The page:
The production of biogas from manure at a farm level is the very epitome of a sustainable bioenergy system, featuring a circular economy, decentralised production of organic biofertilizer and biogas for use in heat, power or transport fuel, whilst simultaneously reducing methane emissions from open slurry holding tanks, reducing smells and minimising pollution effects on rivers and wells.
The question of why manure is not more commonly used to produce biogas lies at the heart of a recently published report by IEA Bioenergy, the international bioenergy collaboration setup by the International Energy Agency (IEA) with the aim of improving cooperation and information exchange between countries that have national programmes in bioenergy research, development and deployment.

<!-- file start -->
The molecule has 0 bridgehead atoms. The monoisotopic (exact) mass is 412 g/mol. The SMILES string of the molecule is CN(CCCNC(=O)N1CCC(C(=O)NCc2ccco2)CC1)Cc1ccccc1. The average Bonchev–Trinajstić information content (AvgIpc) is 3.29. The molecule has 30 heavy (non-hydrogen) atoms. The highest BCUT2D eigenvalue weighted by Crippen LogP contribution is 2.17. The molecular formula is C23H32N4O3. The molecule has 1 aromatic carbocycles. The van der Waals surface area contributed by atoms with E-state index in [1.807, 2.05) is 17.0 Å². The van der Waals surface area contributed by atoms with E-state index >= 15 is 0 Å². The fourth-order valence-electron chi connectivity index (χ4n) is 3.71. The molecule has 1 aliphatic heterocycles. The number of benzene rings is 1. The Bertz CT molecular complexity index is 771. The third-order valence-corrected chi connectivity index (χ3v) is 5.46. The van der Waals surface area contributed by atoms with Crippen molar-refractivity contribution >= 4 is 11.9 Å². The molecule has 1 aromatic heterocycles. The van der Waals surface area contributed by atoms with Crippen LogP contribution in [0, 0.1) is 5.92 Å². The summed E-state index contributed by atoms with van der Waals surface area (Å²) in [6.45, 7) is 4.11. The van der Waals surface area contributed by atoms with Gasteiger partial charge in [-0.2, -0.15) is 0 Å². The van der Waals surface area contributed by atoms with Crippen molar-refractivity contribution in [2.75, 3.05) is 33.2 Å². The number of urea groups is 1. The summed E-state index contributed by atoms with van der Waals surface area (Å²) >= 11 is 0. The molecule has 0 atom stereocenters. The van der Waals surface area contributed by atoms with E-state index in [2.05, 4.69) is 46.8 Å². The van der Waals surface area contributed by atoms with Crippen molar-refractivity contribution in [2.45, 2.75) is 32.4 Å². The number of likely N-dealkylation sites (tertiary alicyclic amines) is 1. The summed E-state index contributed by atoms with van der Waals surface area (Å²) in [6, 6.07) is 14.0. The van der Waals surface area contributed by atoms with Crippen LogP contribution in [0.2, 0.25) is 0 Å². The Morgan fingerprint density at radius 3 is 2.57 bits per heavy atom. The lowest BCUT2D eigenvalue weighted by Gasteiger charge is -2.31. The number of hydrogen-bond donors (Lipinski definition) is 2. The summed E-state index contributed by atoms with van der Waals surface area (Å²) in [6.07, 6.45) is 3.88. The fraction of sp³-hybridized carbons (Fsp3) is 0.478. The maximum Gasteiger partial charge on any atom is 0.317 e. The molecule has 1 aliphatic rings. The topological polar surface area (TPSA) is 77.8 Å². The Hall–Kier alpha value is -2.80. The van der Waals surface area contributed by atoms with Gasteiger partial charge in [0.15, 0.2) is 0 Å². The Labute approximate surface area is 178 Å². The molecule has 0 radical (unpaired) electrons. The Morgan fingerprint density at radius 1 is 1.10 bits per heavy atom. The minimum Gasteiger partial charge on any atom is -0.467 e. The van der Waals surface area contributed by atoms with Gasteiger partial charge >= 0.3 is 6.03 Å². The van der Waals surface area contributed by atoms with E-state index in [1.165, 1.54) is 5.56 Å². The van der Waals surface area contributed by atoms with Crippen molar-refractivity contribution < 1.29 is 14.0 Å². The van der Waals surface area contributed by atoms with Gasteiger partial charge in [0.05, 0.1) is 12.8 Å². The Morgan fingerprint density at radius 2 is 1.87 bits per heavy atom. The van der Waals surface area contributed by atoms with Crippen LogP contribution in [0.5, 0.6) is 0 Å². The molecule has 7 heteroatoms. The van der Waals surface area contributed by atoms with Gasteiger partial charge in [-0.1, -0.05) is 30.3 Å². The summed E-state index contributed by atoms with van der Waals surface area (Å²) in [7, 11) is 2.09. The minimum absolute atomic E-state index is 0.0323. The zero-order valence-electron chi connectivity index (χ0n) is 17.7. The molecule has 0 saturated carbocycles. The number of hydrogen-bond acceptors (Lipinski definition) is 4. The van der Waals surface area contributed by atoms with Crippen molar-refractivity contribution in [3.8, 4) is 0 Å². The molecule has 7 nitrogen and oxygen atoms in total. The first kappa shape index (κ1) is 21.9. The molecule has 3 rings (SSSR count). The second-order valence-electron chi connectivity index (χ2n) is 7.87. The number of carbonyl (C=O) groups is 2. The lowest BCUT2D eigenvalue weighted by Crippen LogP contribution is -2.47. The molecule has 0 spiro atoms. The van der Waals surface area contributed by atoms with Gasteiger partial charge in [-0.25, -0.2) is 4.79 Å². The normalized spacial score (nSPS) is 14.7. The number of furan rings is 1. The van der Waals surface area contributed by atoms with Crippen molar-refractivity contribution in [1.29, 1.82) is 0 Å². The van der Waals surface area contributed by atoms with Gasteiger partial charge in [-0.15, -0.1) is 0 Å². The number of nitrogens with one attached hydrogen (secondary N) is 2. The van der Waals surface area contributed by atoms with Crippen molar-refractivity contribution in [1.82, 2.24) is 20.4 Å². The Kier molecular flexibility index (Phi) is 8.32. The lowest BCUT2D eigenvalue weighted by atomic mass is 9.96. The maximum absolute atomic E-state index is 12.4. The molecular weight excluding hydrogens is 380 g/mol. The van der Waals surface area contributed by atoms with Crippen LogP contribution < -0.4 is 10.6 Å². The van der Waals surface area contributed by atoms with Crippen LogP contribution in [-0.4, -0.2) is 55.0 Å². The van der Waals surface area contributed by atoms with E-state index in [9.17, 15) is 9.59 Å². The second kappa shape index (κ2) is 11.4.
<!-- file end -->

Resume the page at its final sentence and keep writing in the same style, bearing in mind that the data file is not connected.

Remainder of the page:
The detailed report examines the potential of manure for utilization in biogas facilities across seven countries: Germany, Australia, Austria, Norway, Canada, Ireland and the UK, each with differing levels of biogas industry, very different farming practices and a range of climates. It states that the key factors which define the suitability of manure as an AD feedstock include:
- biogas potential
- water content
- unwanted and inhibitory materials
- herd size
- where the manure is processed
- and the resulting amount of manure available to the biogas facility
It is hoped that the lessons learned can be applied to many countries across the planet.